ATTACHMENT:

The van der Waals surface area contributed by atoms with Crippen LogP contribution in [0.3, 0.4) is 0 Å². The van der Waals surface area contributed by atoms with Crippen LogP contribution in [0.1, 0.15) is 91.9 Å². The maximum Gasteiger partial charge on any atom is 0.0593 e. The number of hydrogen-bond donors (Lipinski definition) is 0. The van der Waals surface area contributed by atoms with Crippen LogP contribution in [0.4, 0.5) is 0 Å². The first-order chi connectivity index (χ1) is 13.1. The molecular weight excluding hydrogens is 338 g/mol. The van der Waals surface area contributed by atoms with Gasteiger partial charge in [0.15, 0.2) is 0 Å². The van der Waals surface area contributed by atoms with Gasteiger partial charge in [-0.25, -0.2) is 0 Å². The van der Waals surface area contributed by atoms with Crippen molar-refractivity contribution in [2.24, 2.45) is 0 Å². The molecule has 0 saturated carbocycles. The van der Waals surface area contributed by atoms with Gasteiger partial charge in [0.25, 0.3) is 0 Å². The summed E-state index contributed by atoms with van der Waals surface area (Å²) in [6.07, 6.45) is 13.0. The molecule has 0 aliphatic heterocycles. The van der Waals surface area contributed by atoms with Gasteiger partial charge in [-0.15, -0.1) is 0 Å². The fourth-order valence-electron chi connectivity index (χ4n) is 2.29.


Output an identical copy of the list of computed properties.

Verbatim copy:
The van der Waals surface area contributed by atoms with Crippen LogP contribution in [0.3, 0.4) is 0 Å². The van der Waals surface area contributed by atoms with Crippen LogP contribution in [0.1, 0.15) is 91.9 Å². The maximum Gasteiger partial charge on any atom is 0.0593 e. The number of hydrogen-bond donors (Lipinski definition) is 0. The van der Waals surface area contributed by atoms with Crippen LogP contribution in [0.4, 0.5) is 0 Å². The first-order chi connectivity index (χ1) is 13.1. The molecular weight excluding hydrogens is 338 g/mol. The van der Waals surface area contributed by atoms with Gasteiger partial charge in [0.15, 0.2) is 0 Å². The van der Waals surface area contributed by atoms with Gasteiger partial charge in [-0.25, -0.2) is 0 Å². The van der Waals surface area contributed by atoms with Crippen molar-refractivity contribution in [2.24, 2.45) is 0 Å². The molecule has 0 saturated carbocycles. The van der Waals surface area contributed by atoms with Gasteiger partial charge in [0.25, 0.3) is 0 Å². The summed E-state index contributed by atoms with van der Waals surface area (Å²) in [6.07, 6.45) is 13.0. The molecule has 0 aliphatic heterocycles. The van der Waals surface area contributed by atoms with Gasteiger partial charge in [-0.15, -0.1) is 0 Å². The fourth-order valence-electron chi connectivity index (χ4n) is 2.29.